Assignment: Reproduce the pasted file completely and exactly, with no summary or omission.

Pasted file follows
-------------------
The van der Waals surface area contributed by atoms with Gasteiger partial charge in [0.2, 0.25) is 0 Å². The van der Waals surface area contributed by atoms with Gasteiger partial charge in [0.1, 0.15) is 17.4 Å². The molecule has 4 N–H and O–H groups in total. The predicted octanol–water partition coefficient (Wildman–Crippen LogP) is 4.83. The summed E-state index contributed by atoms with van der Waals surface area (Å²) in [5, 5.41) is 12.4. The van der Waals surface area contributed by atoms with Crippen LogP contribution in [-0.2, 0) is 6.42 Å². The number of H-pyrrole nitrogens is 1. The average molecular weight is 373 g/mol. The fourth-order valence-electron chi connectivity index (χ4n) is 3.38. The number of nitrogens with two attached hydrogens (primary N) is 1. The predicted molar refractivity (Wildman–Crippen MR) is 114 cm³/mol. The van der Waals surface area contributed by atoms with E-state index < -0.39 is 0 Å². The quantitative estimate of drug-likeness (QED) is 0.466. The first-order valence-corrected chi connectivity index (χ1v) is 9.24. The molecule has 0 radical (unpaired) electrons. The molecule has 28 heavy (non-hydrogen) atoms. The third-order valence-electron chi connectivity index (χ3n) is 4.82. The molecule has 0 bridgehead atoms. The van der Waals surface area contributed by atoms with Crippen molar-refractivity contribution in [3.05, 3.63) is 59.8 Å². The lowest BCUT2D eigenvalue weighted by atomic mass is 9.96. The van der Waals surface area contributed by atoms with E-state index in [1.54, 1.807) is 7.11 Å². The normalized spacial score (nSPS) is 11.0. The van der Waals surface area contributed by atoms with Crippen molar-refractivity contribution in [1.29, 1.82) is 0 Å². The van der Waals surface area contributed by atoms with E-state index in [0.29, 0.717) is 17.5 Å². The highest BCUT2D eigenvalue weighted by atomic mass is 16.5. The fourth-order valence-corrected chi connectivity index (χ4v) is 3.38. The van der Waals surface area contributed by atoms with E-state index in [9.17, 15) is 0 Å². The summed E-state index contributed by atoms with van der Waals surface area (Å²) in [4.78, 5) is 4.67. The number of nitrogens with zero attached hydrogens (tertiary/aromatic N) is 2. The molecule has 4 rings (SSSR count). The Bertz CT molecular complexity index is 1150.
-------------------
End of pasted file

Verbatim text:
The van der Waals surface area contributed by atoms with Gasteiger partial charge in [0.2, 0.25) is 0 Å². The van der Waals surface area contributed by atoms with Gasteiger partial charge in [0.1, 0.15) is 17.4 Å². The molecule has 4 N–H and O–H groups in total. The predicted octanol–water partition coefficient (Wildman–Crippen LogP) is 4.83. The summed E-state index contributed by atoms with van der Waals surface area (Å²) in [5, 5.41) is 12.4. The van der Waals surface area contributed by atoms with Crippen LogP contribution in [-0.2, 0) is 6.42 Å². The number of H-pyrrole nitrogens is 1. The average molecular weight is 373 g/mol. The fourth-order valence-electron chi connectivity index (χ4n) is 3.38. The number of nitrogens with two attached hydrogens (primary N) is 1. The predicted molar refractivity (Wildman–Crippen MR) is 114 cm³/mol. The van der Waals surface area contributed by atoms with E-state index < -0.39 is 0 Å². The quantitative estimate of drug-likeness (QED) is 0.466. The first-order valence-corrected chi connectivity index (χ1v) is 9.24. The molecule has 0 radical (unpaired) electrons. The molecule has 28 heavy (non-hydrogen) atoms. The third-order valence-electron chi connectivity index (χ3n) is 4.82. The molecule has 0 bridgehead atoms. The van der Waals surface area contributed by atoms with Crippen molar-refractivity contribution in [3.05, 3.63) is 59.8 Å². The lowest BCUT2D eigenvalue weighted by atomic mass is 9.96. The van der Waals surface area contributed by atoms with E-state index in [1.54, 1.807) is 7.11 Å². The normalized spacial score (nSPS) is 11.0. The van der Waals surface area contributed by atoms with Crippen molar-refractivity contribution in [1.29, 1.82) is 0 Å². The van der Waals surface area contributed by atoms with E-state index in [0.29, 0.717) is 17.5 Å². The highest BCUT2D eigenvalue weighted by atomic mass is 16.5. The fourth-order valence-corrected chi connectivity index (χ4v) is 3.38. The van der Waals surface area contributed by atoms with E-state index in [9.17, 15) is 0 Å². The summed E-state index contributed by atoms with van der Waals surface area (Å²) in [4.78, 5) is 4.67. The number of nitrogens with zero attached hydrogens (tertiary/aromatic N) is 2. The molecule has 4 rings (SSSR count). The Bertz CT molecular complexity index is 1150.